Macroeconomic benefits of standardisation

A 2023 report by Menon Economics analyses the benefits of standardisation. It shows that standards are associated with productivity growth and increased exports in the Nordics and the Netherlands, which in turn leads to greater economic output and prosperity, benefiting society as a whole.

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Standardisation is associated with about 9% of the overall export growth from 1995 to 2019.
Increased exports generate employment, enhance productivity, and finance imports, fostering more trade. International trade expands the availability of goods and services while lowering prices. Trade is also essential for development and poverty reduction.
Continuing standardisation at the current rate could yield roughly 2 billion euros annually; DKK 2 billion in Denmark / NOK 2.1 billion in Norway / SEK 3.5 billion in Sweden / EUR 132 million in Finland / ISK 1.6 billion in Iceland / EUR 1 billion in the Netherlands.
Standardisation contributed to an increase in labour productivity by 25% from 1970 to 2019, propelling remarkable productivity growth in the Nordics and the Netherlands. 
Each employee now generates more than double the output than fifty years ago. A quarter of the growth in labour productivity is associated with standards. 
If the pace of standardisation work continues, it is estimated to contribute an annual GDP increase of 2.6 billion euros, or 100 euros per employee; DKK 2.6 billion in Denmark / NOK 4.8 billion in Norway / SEK 6 billion in Sweden / EUR 260 million in Finland / ISK 3.4 billion in Iceland / EUR 885 million in the Netherlands

How standards enhance productivity: 

  1. Standards increase interoperability by simplifying and streamlining interactions between products, systems, and organisations. By establishing a consensus among stakeholders, it eliminates the need for multiple processes, resulting in a unified and efficient value chain.

  2. Standards improve quality assurance by establishing specific requirements and technical specifications for products, services, and processes. Standards promote best practices, ensure consistent quality, and facilitate validation, thus reducing the need for additional quality controls and minimising the risk of failure.
  3. Standards increase competition by levelling the playing field. Standards provide affordable access to state-of-the-art technical information. They reduce the variety of intermediate goods, cost-effectively disseminate technical knowledge, and build trust in new entrants.

  4. Standards increase innovation by providing a common platform for companies and organisations to build upon, reducing the need for reinventing existing knowledge. Developing standards itself also fosters innovation by bringing together experts and encouraging market-driven solutions.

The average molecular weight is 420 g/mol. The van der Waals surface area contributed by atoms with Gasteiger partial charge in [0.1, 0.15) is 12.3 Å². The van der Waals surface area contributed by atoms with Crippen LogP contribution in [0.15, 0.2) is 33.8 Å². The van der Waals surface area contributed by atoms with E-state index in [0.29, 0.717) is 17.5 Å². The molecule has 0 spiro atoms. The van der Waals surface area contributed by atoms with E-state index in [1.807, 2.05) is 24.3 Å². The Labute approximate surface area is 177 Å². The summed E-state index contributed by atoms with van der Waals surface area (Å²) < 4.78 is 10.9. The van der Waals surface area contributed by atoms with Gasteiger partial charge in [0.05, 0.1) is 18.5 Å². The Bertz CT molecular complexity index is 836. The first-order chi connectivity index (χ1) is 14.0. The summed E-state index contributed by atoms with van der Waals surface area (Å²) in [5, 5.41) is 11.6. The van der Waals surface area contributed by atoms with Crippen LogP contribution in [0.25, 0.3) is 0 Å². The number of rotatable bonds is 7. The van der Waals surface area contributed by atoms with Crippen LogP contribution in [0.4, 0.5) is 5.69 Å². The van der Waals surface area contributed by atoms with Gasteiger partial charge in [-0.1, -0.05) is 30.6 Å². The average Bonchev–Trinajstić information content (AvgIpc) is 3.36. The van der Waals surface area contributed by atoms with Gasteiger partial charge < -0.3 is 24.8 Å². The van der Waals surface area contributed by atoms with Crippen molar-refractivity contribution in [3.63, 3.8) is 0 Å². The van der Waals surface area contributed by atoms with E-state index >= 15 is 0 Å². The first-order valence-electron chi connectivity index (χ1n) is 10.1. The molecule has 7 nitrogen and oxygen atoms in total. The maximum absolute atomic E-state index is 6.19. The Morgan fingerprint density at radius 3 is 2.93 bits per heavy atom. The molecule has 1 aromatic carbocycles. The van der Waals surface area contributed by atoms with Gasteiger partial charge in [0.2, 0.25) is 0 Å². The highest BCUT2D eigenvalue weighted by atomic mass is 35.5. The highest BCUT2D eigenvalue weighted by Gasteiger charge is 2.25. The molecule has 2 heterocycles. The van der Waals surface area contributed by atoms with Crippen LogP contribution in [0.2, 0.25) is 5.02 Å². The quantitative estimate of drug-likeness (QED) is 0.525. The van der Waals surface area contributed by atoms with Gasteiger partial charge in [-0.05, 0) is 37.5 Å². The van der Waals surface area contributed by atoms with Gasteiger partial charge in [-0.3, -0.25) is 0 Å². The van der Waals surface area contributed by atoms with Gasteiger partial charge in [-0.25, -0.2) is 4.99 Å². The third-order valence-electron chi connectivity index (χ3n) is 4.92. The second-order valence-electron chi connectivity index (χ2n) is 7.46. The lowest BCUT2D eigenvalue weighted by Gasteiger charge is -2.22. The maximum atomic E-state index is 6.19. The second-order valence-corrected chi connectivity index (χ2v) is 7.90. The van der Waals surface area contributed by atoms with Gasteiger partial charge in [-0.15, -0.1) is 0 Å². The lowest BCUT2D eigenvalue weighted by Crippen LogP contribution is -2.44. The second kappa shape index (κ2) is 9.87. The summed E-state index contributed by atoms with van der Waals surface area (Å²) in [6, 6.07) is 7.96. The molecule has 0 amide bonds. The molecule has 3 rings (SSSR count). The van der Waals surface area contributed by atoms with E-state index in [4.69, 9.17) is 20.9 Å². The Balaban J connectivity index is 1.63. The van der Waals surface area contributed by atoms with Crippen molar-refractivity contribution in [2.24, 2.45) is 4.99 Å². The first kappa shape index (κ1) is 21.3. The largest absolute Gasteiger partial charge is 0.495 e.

5. Standards provide market access and thus drive international trade by enhancing compatibility, reducing transaction costs, and serving as a quality signal.
Standardisation also serves other purposes including health, safety, consumer protection, and environmental protection. 
Regulations made with reference to standards are often less rigorous compared to those made without standards. Without reference to standards, the regulators would have to regulate more directly, which often creates more barriers and inefficiencies than referring to standards, which tend to be more closely connected with the industry. 
Standards create substantial positive externalities and thus should be encouraged. 
As standards create significant benefits for customers beyond what firms are rewarded for, standardisation may be lower than optimal. Thus, governments should support further standardisation, as there are great macroeconomic benefits of standardisation benefitting society as a whole. 


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You can download the full report "Macroeconomic benefits of standardisation" as a PDF.

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Questions and answers

How can you link standardisation to 25 % of the productivity growth? You can find the answer to this and many other questions in our Q&A.

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About the report

Menon Economics is a consulting and research firm specialising in applied economics, market analysis, and policy evaluation. They provide expertise in areas such as industry analysis, economic impact assessments, and strategic advisory services.  

Menon uses a model of economic growth to estimate how much of the growth in labour productivity comes from standardisation and how much comes from other sources. Furthermore, Menon Economics used a gravity model of trade to estimate the impact of standards on exports from the six countries.

The report was commissioned as a joint initiative by the six standardisation bodies Swedish Institute for Standards (SIS), Danish Standards (DN), Standards Norway (SN), Finnish Standards Association (SFS), Icelandic Standards (IST), and the Netherlands Standardisation Institute (NEN).